The word "elegy" comes from the Ancient Greek elogos, meaning a mournful poem or song, in particular, a song of grief in response to loss. Because mourning and memorialization are so deeply embedded in the human condition, all human societies have developed means for lamenting the dead, and, in "That the People Might Live" Arnold Krupat surveys the traditions of Native American elegiac expression over several centuries. Krupat covers a variety of oral performances of loss and renewal, including the Condolence Rites of the Iroquois and the memorial ceremony of the Tlingit people known as koo'eex, examining as well a number of Ghost Dance songs, which have been reinterpreted in culturally specific ways by many different tribal nations. Krupat treats elegiac "farewell" speeches of the eighteenth and nineteenth centuries in considerable detail, and comments on retrospective autobiographies by Black Hawk and Black Elk. Among contemporary Native writers, he looks at elegiac work by Linda Hogan, N. Scott Momaday, Gerald Vizenor, Sherman Alexie, Maurice Kenny, and Ralph Salisbury, among others.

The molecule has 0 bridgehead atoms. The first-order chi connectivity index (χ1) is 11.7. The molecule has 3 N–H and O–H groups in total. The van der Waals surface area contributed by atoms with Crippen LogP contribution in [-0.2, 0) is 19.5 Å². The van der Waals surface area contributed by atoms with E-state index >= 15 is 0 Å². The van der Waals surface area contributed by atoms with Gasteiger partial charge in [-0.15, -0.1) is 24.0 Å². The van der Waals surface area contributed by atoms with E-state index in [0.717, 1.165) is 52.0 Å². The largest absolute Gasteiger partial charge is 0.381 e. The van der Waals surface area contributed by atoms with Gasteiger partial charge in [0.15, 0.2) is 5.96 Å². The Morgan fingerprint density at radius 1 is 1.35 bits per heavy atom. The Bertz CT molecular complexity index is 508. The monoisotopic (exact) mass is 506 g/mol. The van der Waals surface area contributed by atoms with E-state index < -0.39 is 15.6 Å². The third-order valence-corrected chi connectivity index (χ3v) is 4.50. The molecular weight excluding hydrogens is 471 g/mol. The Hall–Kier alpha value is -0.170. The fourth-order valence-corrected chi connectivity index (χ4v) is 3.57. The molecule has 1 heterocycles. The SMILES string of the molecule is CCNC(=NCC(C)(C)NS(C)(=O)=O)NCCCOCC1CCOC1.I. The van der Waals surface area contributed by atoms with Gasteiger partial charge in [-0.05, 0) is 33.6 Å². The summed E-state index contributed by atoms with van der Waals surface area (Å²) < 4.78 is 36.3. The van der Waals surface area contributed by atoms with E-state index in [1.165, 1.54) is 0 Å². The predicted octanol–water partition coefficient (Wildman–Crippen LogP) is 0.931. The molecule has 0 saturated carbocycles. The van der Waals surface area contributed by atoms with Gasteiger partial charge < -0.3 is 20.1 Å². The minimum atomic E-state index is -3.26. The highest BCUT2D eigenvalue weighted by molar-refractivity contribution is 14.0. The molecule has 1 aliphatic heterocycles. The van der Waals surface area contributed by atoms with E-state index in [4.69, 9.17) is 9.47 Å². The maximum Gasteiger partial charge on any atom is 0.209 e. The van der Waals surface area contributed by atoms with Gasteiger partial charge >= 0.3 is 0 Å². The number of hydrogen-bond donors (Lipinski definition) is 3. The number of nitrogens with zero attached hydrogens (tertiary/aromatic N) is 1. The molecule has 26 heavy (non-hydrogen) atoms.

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Despite differences of language and culture, he finds that death and loss are consistently felt by Native peoples both personally and socially: someone who had contributed to the People's well-being was now gone. Native American elegiac expression offered mourners consolation so that they might overcome their grief and renew their will to sustain communal life.